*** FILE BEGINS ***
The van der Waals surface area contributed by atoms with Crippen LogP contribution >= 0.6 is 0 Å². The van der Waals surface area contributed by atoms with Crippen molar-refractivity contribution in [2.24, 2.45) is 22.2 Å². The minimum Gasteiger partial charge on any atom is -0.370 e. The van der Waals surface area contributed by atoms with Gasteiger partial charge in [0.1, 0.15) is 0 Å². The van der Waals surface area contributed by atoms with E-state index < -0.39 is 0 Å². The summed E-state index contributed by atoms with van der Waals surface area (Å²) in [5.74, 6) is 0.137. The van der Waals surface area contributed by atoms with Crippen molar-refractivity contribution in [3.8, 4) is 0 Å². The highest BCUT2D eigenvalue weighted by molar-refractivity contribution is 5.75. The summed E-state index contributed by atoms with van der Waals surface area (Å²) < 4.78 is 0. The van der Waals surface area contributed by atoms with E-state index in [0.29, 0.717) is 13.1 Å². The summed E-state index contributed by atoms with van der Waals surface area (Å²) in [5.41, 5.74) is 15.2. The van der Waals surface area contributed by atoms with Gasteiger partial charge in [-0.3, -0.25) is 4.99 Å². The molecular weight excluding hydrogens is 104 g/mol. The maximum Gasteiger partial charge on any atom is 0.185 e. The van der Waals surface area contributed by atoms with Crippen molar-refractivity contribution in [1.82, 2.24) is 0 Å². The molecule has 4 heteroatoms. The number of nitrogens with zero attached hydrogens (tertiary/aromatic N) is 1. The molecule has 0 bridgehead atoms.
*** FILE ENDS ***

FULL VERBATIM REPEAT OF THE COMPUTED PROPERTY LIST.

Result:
The van der Waals surface area contributed by atoms with Crippen LogP contribution >= 0.6 is 0 Å². The van der Waals surface area contributed by atoms with Crippen molar-refractivity contribution in [2.24, 2.45) is 22.2 Å². The minimum Gasteiger partial charge on any atom is -0.370 e. The van der Waals surface area contributed by atoms with Gasteiger partial charge in [0.1, 0.15) is 0 Å². The van der Waals surface area contributed by atoms with E-state index < -0.39 is 0 Å². The summed E-state index contributed by atoms with van der Waals surface area (Å²) in [5.74, 6) is 0.137. The van der Waals surface area contributed by atoms with Crippen molar-refractivity contribution in [3.8, 4) is 0 Å². The highest BCUT2D eigenvalue weighted by molar-refractivity contribution is 5.75. The summed E-state index contributed by atoms with van der Waals surface area (Å²) < 4.78 is 0. The van der Waals surface area contributed by atoms with E-state index in [0.29, 0.717) is 13.1 Å². The summed E-state index contributed by atoms with van der Waals surface area (Å²) in [5.41, 5.74) is 15.2. The van der Waals surface area contributed by atoms with Gasteiger partial charge in [-0.3, -0.25) is 4.99 Å². The molecular weight excluding hydrogens is 104 g/mol. The maximum Gasteiger partial charge on any atom is 0.185 e. The van der Waals surface area contributed by atoms with Crippen molar-refractivity contribution in [1.82, 2.24) is 0 Å². The molecule has 4 heteroatoms. The number of nitrogens with zero attached hydrogens (tertiary/aromatic N) is 1. The molecule has 0 bridgehead atoms.